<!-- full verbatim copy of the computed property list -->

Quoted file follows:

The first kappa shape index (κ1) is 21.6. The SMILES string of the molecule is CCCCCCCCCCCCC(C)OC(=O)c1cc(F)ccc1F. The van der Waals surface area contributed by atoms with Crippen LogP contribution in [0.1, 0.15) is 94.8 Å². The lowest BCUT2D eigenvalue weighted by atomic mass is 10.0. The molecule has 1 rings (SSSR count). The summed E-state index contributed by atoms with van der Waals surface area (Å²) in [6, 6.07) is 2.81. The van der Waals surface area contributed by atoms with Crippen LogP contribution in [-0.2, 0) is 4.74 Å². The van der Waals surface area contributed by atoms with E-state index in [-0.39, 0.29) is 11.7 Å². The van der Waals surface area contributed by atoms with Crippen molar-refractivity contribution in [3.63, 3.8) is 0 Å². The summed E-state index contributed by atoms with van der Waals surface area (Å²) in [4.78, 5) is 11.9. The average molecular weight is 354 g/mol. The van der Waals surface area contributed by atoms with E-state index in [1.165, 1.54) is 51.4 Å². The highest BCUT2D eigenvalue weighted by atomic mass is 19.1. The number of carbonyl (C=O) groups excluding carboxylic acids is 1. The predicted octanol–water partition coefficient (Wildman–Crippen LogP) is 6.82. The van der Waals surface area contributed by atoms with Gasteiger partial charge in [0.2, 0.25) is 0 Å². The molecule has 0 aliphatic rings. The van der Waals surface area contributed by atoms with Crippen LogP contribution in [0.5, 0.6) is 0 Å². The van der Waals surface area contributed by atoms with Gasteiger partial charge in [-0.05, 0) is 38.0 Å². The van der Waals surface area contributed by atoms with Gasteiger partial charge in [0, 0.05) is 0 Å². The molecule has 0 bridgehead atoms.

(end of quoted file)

The first kappa shape index (κ1) is 21.6. The SMILES string of the molecule is CCCCCCCCCCCCC(C)OC(=O)c1cc(F)ccc1F. The van der Waals surface area contributed by atoms with Crippen LogP contribution in [0.1, 0.15) is 94.8 Å². The lowest BCUT2D eigenvalue weighted by atomic mass is 10.0. The molecule has 1 rings (SSSR count). The summed E-state index contributed by atoms with van der Waals surface area (Å²) in [6, 6.07) is 2.81. The van der Waals surface area contributed by atoms with Crippen LogP contribution in [-0.2, 0) is 4.74 Å². The van der Waals surface area contributed by atoms with E-state index in [-0.39, 0.29) is 11.7 Å². The van der Waals surface area contributed by atoms with Crippen molar-refractivity contribution in [3.63, 3.8) is 0 Å². The summed E-state index contributed by atoms with van der Waals surface area (Å²) in [4.78, 5) is 11.9. The average molecular weight is 354 g/mol. The van der Waals surface area contributed by atoms with E-state index in [1.165, 1.54) is 51.4 Å². The highest BCUT2D eigenvalue weighted by atomic mass is 19.1. The number of carbonyl (C=O) groups excluding carboxylic acids is 1. The predicted octanol–water partition coefficient (Wildman–Crippen LogP) is 6.82. The van der Waals surface area contributed by atoms with Gasteiger partial charge in [0.2, 0.25) is 0 Å². The molecule has 0 aliphatic rings. The van der Waals surface area contributed by atoms with Crippen LogP contribution in [0.5, 0.6) is 0 Å². The van der Waals surface area contributed by atoms with Gasteiger partial charge in [-0.05, 0) is 38.0 Å². The van der Waals surface area contributed by atoms with Gasteiger partial charge in [0, 0.05) is 0 Å². The molecule has 0 bridgehead atoms.